After the first day of Future Branches one thing is clear: For financial institutions, branches are no longer a one-size-fits-all operation.
Rather, they should be built, staffed, and equipped with the products and services that best serve the needs of the specific community in which they reside.
That starts with knowing your customer, says Simon Griffiths, EVP and head of retail distribution for Citizens Bank. How are customers interacting when they walk into a branch? Which branch are they walking into? How can an institution provide the products and services that achieve maximum value?
One branch strategy Griffiths says Citizens has kicked around is flexibility: looking at every location and making sure they all have the right combination of technology, staff, and skill to meet the needs of those who choose to bank there.
Then, as with any idea testing, he says, “be willing to have some ideas that fail.”
Here are other ways financial institutions are getting creative with their branches.
No. 1: The Capital One Café
Capital One may not be allowed to brew its own coffee, but it can certainly serve it.
In major metropolitan areas where the bank had no previous branch presence — Boston, Chicago, Los Angeles, Denver, and others — Capital One has opened what it calls its café concept. Today, it operates more than 20 of these nationwide.
Capital One has seen consumers turn to digital channels for their banking needs. Says Ethan Wingfield, senior director of retail banking for Capital One, 58% of Americans today use mobile banking on a monthly basis — and that number is rising.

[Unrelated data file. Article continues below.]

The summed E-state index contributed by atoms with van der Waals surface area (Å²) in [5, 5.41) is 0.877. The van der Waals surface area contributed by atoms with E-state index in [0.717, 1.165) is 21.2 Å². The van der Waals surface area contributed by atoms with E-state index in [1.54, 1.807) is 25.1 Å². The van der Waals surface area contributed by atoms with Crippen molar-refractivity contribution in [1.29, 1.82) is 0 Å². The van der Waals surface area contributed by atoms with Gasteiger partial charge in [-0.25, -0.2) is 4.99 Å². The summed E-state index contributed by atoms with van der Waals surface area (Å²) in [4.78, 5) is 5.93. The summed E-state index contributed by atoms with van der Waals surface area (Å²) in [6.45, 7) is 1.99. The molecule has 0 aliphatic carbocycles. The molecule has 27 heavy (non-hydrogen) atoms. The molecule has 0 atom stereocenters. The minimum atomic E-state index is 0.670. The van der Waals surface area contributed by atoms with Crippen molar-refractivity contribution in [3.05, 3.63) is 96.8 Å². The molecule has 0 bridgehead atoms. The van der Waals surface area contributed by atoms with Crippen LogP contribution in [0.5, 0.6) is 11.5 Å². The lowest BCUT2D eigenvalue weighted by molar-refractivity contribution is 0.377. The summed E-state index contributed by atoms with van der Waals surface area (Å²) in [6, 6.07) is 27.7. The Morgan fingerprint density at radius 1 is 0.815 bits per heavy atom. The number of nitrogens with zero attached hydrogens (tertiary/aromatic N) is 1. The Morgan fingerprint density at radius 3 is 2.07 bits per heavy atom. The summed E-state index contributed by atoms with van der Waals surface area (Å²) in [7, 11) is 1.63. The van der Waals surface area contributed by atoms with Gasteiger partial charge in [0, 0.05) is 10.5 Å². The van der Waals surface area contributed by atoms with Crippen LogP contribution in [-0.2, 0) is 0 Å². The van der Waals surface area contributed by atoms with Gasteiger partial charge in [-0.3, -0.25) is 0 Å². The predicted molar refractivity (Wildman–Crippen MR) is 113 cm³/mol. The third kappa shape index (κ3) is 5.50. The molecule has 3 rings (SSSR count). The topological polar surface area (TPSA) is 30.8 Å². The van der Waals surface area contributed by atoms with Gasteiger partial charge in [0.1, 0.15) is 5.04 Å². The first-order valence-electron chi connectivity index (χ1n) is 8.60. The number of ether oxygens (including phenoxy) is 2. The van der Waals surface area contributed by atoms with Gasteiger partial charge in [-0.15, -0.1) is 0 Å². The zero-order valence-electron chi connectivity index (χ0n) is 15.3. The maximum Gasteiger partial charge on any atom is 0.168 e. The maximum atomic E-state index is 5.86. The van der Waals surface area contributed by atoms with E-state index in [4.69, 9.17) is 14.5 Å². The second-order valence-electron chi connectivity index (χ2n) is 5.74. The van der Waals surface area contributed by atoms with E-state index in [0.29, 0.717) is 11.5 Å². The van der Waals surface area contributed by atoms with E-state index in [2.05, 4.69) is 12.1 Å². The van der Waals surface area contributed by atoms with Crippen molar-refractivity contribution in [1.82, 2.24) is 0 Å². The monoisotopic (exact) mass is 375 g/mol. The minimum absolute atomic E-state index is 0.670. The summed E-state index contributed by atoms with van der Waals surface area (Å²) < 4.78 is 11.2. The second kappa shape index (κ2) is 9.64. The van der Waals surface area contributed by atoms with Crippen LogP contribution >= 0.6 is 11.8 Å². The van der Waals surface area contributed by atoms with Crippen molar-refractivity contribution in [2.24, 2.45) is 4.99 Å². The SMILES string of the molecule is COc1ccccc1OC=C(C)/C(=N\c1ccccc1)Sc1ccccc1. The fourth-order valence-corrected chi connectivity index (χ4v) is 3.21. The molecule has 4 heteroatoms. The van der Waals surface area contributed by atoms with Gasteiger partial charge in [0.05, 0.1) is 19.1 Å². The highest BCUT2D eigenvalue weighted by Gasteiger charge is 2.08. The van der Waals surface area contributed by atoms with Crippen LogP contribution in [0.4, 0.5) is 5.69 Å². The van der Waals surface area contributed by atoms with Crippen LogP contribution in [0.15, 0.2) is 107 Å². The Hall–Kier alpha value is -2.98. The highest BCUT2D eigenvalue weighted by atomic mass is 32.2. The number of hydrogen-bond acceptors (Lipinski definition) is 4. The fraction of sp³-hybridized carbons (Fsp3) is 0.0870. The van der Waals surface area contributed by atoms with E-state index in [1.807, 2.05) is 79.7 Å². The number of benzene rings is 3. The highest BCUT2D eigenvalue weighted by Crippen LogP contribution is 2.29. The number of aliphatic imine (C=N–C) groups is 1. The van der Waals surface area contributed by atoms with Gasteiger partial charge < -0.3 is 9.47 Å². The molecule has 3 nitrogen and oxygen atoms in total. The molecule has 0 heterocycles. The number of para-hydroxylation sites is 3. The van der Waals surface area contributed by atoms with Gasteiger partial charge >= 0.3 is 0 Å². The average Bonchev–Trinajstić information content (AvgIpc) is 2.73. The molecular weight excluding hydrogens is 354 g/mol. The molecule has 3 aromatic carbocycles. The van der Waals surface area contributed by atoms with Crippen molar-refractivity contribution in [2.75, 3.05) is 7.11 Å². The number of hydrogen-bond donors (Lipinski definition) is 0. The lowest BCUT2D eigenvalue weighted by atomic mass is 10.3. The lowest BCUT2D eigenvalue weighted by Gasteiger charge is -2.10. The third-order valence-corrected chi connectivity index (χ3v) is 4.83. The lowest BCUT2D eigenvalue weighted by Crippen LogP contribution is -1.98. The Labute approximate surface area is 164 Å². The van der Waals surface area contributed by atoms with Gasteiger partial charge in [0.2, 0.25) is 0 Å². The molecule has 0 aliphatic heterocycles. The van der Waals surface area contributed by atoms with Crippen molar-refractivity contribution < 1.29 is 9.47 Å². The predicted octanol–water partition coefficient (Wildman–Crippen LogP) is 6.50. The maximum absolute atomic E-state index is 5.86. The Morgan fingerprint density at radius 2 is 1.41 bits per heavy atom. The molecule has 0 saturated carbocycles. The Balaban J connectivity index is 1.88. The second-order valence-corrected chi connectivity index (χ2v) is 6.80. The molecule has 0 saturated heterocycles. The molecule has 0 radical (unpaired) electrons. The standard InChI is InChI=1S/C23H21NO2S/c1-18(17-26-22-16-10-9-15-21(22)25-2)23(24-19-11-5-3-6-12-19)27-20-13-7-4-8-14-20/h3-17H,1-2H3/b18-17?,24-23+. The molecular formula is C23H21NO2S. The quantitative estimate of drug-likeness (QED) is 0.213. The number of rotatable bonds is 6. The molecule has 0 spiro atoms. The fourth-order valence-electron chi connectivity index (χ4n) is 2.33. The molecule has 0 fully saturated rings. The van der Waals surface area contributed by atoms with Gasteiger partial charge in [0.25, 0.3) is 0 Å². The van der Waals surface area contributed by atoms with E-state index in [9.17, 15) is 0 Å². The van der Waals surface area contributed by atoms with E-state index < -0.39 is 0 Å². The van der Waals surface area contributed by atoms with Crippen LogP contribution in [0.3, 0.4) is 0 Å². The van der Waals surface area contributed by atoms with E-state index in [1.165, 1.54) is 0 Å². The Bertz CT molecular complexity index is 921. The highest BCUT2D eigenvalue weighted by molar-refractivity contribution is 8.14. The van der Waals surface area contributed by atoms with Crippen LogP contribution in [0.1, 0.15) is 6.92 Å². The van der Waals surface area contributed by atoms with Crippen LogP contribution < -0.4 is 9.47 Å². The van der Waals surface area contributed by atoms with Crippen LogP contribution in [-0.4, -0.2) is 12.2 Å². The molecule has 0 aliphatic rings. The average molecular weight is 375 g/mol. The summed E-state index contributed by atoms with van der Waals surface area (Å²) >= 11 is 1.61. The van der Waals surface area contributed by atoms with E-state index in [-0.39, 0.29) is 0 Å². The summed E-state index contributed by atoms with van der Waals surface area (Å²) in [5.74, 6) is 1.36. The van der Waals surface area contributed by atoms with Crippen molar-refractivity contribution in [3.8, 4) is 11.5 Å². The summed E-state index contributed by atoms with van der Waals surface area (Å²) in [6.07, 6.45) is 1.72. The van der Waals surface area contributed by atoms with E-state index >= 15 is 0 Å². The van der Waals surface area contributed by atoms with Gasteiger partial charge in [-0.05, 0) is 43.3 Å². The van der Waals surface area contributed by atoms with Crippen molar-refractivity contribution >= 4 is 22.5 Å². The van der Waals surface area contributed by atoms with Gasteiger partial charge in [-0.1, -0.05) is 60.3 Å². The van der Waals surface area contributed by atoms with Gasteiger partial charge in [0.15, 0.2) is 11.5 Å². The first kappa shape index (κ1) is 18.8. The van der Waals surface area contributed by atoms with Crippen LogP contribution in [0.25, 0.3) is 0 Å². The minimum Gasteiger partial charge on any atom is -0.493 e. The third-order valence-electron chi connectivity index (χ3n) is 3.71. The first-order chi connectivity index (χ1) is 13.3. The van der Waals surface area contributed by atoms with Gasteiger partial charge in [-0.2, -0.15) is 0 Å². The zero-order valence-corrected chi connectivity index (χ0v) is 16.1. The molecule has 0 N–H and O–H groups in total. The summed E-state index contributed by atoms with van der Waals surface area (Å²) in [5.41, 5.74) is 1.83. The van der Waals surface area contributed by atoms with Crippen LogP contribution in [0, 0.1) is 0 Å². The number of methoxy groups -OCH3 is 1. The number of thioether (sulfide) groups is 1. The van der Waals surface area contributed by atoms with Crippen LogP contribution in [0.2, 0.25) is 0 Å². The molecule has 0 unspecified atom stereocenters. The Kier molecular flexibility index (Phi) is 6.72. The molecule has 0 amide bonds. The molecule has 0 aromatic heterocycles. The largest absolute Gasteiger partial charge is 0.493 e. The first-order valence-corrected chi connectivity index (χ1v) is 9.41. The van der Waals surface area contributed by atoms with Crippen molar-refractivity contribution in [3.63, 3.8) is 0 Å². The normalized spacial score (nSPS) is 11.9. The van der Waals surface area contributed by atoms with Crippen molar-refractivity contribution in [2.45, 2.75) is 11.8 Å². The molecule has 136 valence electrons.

“Consumers want to bank digitally,” he says. “And when they realize how convenient it is to bank digitally, they do it.”
Secondly, Wingfield says, people are stressed about their finances. 90% of adults are financially stressed, he says, while 25% of adults are stressed to the point where they’ve developed Post-Traumatic Stress-like symptoms.
Yet, many consumers consider banks part of the financial stress problem; Capital One wants to be part of the solution — the bank that people turn to.
That starts in the branch. With its café concept, Capital One wanted to create a smaller space that is warm, welcoming, and human, Wingfield says. Also, it serves coffee.
These cafés are meant to serve as community hangout spots. But they do serve a deeper purpose. Because customers can take care of their transactional banking online or on mobile, so these cafés exist for the bank to offer a money coaching service, where customers can meet with certified instructors to better plan their financial lives. Importantly, these coaches are not Capital One employees.
“People love them,” Wingfield says. “They’re explicitly not about driving sales, but helping and empowering our customers.”
No. 2: USE Credit Union Makes The Most Of Its Space
USE Credit union had problems with one of its branch locations.
The credit union had been in the space since 1999, but at 3,400 sq. ft. the space was too big. In addition, the brick-and-mortar shared a shopping center with a thirft store, auto body shop, a liquor store, a gun store, and a café that had been closed more than once by health inspection. On top of it, USE’s location had termites.
The average age of members who used this La Mesa, CA branch were 55-years-old, says Billy Jo Cardenas, vice president of retail and marketing.